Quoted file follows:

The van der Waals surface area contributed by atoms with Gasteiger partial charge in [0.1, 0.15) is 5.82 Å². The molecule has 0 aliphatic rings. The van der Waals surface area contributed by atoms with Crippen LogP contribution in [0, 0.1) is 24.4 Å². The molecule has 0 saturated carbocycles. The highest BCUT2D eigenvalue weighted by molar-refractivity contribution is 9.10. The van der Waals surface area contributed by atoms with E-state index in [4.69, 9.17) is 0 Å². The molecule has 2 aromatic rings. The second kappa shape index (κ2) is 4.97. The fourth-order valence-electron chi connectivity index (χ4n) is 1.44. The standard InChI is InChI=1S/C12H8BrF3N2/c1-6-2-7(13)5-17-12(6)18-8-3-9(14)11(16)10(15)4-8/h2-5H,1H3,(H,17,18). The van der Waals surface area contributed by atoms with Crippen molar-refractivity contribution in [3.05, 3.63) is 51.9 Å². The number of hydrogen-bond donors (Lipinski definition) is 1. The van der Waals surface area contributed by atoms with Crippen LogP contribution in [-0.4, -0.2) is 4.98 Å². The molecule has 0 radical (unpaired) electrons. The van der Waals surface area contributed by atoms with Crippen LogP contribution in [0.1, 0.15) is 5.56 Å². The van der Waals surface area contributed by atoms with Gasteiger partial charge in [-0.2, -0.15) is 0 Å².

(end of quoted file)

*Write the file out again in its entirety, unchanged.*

The van der Waals surface area contributed by atoms with Gasteiger partial charge in [0.1, 0.15) is 5.82 Å². The molecule has 0 aliphatic rings. The van der Waals surface area contributed by atoms with Crippen LogP contribution in [0, 0.1) is 24.4 Å². The molecule has 0 saturated carbocycles. The highest BCUT2D eigenvalue weighted by molar-refractivity contribution is 9.10. The van der Waals surface area contributed by atoms with E-state index in [4.69, 9.17) is 0 Å². The molecule has 2 aromatic rings. The second kappa shape index (κ2) is 4.97. The fourth-order valence-electron chi connectivity index (χ4n) is 1.44. The standard InChI is InChI=1S/C12H8BrF3N2/c1-6-2-7(13)5-17-12(6)18-8-3-9(14)11(16)10(15)4-8/h2-5H,1H3,(H,17,18). The van der Waals surface area contributed by atoms with Crippen molar-refractivity contribution in [3.05, 3.63) is 51.9 Å². The number of hydrogen-bond donors (Lipinski definition) is 1. The van der Waals surface area contributed by atoms with Crippen LogP contribution in [-0.4, -0.2) is 4.98 Å². The molecule has 0 radical (unpaired) electrons. The van der Waals surface area contributed by atoms with Crippen LogP contribution in [0.1, 0.15) is 5.56 Å². The van der Waals surface area contributed by atoms with Gasteiger partial charge in [-0.2, -0.15) is 0 Å².